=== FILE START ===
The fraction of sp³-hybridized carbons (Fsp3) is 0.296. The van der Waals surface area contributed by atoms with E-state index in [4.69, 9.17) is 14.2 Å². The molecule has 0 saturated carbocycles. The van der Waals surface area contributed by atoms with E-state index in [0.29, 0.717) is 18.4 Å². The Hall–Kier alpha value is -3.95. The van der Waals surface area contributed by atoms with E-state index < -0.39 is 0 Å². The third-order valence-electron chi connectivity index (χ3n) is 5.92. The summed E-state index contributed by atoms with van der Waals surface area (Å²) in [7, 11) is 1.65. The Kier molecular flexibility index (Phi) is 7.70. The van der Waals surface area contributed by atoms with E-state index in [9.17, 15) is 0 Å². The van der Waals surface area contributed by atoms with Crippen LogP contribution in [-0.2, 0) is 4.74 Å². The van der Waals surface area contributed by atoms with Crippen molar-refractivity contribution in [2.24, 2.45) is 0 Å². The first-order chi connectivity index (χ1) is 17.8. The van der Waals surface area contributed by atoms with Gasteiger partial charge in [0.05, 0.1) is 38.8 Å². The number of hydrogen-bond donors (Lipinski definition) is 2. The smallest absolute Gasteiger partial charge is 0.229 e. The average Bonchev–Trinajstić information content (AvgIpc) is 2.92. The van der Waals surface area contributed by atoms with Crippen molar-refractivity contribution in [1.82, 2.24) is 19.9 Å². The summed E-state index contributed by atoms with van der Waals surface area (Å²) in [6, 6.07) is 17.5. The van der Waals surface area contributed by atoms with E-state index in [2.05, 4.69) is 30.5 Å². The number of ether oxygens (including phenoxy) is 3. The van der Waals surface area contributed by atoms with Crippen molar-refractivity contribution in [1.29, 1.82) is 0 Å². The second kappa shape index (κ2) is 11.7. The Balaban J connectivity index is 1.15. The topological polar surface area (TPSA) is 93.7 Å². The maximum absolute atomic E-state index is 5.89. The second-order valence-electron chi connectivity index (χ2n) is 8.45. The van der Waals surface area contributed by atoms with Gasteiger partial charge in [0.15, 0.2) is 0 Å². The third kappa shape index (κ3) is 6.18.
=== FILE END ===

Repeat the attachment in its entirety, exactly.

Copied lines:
The fraction of sp³-hybridized carbons (Fsp3) is 0.296. The van der Waals surface area contributed by atoms with E-state index in [4.69, 9.17) is 14.2 Å². The molecule has 0 saturated carbocycles. The van der Waals surface area contributed by atoms with E-state index in [0.29, 0.717) is 18.4 Å². The Hall–Kier alpha value is -3.95. The van der Waals surface area contributed by atoms with E-state index < -0.39 is 0 Å². The third-order valence-electron chi connectivity index (χ3n) is 5.92. The summed E-state index contributed by atoms with van der Waals surface area (Å²) in [7, 11) is 1.65. The Kier molecular flexibility index (Phi) is 7.70. The van der Waals surface area contributed by atoms with E-state index in [9.17, 15) is 0 Å². The van der Waals surface area contributed by atoms with Crippen LogP contribution in [-0.2, 0) is 4.74 Å². The van der Waals surface area contributed by atoms with Crippen molar-refractivity contribution in [2.24, 2.45) is 0 Å². The first-order chi connectivity index (χ1) is 17.8. The van der Waals surface area contributed by atoms with Gasteiger partial charge in [0.05, 0.1) is 38.8 Å². The number of hydrogen-bond donors (Lipinski definition) is 2. The smallest absolute Gasteiger partial charge is 0.229 e. The average Bonchev–Trinajstić information content (AvgIpc) is 2.92. The van der Waals surface area contributed by atoms with Crippen molar-refractivity contribution in [1.82, 2.24) is 19.9 Å². The summed E-state index contributed by atoms with van der Waals surface area (Å²) in [6, 6.07) is 17.5. The van der Waals surface area contributed by atoms with E-state index in [2.05, 4.69) is 30.5 Å². The number of ether oxygens (including phenoxy) is 3. The van der Waals surface area contributed by atoms with Crippen molar-refractivity contribution in [1.29, 1.82) is 0 Å². The second kappa shape index (κ2) is 11.7. The Balaban J connectivity index is 1.15. The topological polar surface area (TPSA) is 93.7 Å². The maximum absolute atomic E-state index is 5.89. The second-order valence-electron chi connectivity index (χ2n) is 8.45. The van der Waals surface area contributed by atoms with Gasteiger partial charge in [0.15, 0.2) is 0 Å². The third kappa shape index (κ3) is 6.18.